Krause taught at the University of Oregon from 1966 to 1986, where she was known as "a strong influence on art students and young artists". She created over ten thousand prints and paintings in her lifetime.
Krause advocated for artists' economic and working conditions, and became a founding member of the Oregon chapter of the Artists Equity Association. She became its president from 1954–1955 and 1966–1968; she was national president of Artists Equity from 1969–1970. According to Arlene Schnitzer, "Way back before it was fashionable, she was an activist on behalf of women and artists." "She taught me a lot," Schnitzer once said.
The Portland Art Museum quotes Krause's biography printed in Oregon Painters: the First Hundred Years (1859–1959), noting that in 1959 her style shifted to abstract expressionism:
Her palette ranged from hot purple, red, and turquoise to cool pastels, with the color applied in repeating bands. She believed light and color were central to conveying the mood of what was experienced...Her early paintings showed bridges, cities, and architecture — used for their structural qualities as well as their evocative powers. As her painting matured, she stripped them down to the simplest forms, using color and light to develop her vision.
Awards and legacy
In 1991, the University of Oregon created the LaVerne Krause Gallery in Lawrence Hall in her honor. The gallery hosts exhibitions of student artwork throughout the academic year.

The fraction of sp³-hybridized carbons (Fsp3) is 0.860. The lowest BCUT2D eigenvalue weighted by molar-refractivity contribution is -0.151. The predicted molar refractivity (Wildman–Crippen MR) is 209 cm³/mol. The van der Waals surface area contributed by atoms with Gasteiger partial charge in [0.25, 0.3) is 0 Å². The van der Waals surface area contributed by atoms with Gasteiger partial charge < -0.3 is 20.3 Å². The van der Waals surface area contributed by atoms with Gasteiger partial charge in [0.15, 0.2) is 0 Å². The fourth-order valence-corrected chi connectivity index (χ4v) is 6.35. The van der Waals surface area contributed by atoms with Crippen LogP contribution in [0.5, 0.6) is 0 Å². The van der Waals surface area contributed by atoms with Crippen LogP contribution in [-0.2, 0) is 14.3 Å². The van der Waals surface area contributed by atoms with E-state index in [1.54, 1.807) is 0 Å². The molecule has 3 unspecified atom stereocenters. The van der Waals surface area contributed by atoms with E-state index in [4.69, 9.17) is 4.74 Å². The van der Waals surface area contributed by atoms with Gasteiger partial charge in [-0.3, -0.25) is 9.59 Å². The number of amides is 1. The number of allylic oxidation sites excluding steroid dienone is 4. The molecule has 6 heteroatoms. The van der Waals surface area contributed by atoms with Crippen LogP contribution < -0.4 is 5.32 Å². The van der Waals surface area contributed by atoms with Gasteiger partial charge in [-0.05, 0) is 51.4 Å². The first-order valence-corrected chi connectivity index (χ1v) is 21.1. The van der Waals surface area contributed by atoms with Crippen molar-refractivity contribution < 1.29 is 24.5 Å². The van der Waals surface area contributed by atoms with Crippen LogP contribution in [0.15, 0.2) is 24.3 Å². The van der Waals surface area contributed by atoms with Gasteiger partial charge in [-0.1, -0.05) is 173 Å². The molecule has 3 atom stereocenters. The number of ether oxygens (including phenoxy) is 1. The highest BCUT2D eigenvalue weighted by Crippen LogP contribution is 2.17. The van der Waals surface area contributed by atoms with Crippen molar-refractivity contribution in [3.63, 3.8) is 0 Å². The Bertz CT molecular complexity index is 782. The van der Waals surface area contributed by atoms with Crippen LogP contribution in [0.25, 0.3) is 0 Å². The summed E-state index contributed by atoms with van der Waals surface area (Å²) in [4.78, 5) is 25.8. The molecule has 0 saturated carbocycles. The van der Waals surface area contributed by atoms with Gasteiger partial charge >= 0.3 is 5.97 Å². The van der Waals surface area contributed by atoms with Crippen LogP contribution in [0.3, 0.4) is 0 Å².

- "About LVK: LaVerne Krause Gallery". University of Oregon. Retrieved 2016-03-14.
- "Oral history interview with LaVerne Krause, 1983 Apr. 17-Aug. 18". Archives of American Art. Retrieved 2016-03-05.
- O'Brien, Mike (January 11, 1976). "Always an artist". The Register-Guard. Eugene, Oregon. Retrieved 2016-03-05.
- "Laverne Krause – MoNA". Museum of Northwest Art. Retrieved 2016-03-05.
- "LaVerne Erickson Krause". Portland Art Museum. Retrieved 2016-03-05.
- Denison, Paul (May 7, 1987). "Artist LaVerne Krause dies". The Register-Guard. Eugene, Oregon. p. B1. Retrieved 2016-03-05.
- "Northwest Print Council". printalliance.org. Retrieved 2016-03-20.
- Ginny Allen; Jody Klevit (1999). Oregon Painters: The First Hundred Years (1859-1959) : Index and Biographical Dictionary. Oregon Historical Society Press. ISBN 978-0-87595-271-0.
- a.^ Sources conflict on her death date. The Eugene Register-Guard on Thursday, May 7, 1987, reported her death date as Wednesday (May 6, 1987). A second source, however, the "Oregon Death Index, 1898-2008" record on Ancestry.com, reports a different death date: May 5, 1987. (A subscription is required to access records on Ancestry.com.)
- b.^ ^ Sources conflict on the spelling of her husband's given name. LaVerne Krause's oral history interview in the Smithsonian Archives of American Art transcribed his name with an "a" in the initial syllable, as "Labrecht". U.S.Marine Muster Rolls indexed on Ancestry.com list his name as Lebrecht with an "e" in the first syllable. The Oregon Marriage Index maintained by the Oregon State Library also lists his name as "Lebrecht". (A subscription is required to access records on Ancestry.com.)